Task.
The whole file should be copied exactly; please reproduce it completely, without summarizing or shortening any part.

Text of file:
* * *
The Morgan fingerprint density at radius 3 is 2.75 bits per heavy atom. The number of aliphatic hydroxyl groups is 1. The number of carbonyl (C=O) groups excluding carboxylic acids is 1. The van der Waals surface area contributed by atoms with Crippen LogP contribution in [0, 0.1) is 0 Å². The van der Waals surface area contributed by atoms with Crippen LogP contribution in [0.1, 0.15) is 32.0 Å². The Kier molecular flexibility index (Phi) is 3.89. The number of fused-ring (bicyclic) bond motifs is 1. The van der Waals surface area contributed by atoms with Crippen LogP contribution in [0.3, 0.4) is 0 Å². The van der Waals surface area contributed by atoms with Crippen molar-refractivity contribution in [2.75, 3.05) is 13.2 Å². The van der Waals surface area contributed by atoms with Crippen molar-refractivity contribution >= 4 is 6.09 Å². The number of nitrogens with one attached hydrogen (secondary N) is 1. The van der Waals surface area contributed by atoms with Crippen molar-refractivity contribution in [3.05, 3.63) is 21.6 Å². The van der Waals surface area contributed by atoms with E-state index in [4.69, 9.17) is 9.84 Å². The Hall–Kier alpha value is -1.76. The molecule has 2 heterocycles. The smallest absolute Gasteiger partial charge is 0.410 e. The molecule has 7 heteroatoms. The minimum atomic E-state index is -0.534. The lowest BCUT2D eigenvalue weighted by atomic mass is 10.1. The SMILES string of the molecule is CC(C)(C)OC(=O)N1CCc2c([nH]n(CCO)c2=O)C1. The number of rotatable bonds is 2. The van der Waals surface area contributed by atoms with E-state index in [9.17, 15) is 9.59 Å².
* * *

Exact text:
The Morgan fingerprint density at radius 3 is 2.75 bits per heavy atom. The number of aliphatic hydroxyl groups is 1. The number of carbonyl (C=O) groups excluding carboxylic acids is 1. The van der Waals surface area contributed by atoms with Crippen LogP contribution in [0, 0.1) is 0 Å². The van der Waals surface area contributed by atoms with Crippen LogP contribution in [0.1, 0.15) is 32.0 Å². The Kier molecular flexibility index (Phi) is 3.89. The number of fused-ring (bicyclic) bond motifs is 1. The van der Waals surface area contributed by atoms with Crippen LogP contribution in [0.3, 0.4) is 0 Å². The van der Waals surface area contributed by atoms with Crippen molar-refractivity contribution in [2.75, 3.05) is 13.2 Å². The van der Waals surface area contributed by atoms with Crippen molar-refractivity contribution >= 4 is 6.09 Å². The number of nitrogens with one attached hydrogen (secondary N) is 1. The van der Waals surface area contributed by atoms with Crippen molar-refractivity contribution in [3.05, 3.63) is 21.6 Å². The van der Waals surface area contributed by atoms with E-state index in [4.69, 9.17) is 9.84 Å². The Hall–Kier alpha value is -1.76. The molecule has 2 heterocycles. The smallest absolute Gasteiger partial charge is 0.410 e. The molecule has 7 heteroatoms. The minimum atomic E-state index is -0.534. The lowest BCUT2D eigenvalue weighted by atomic mass is 10.1. The SMILES string of the molecule is CC(C)(C)OC(=O)N1CCc2c([nH]n(CCO)c2=O)C1. The number of rotatable bonds is 2. The van der Waals surface area contributed by atoms with E-state index in [9.17, 15) is 9.59 Å².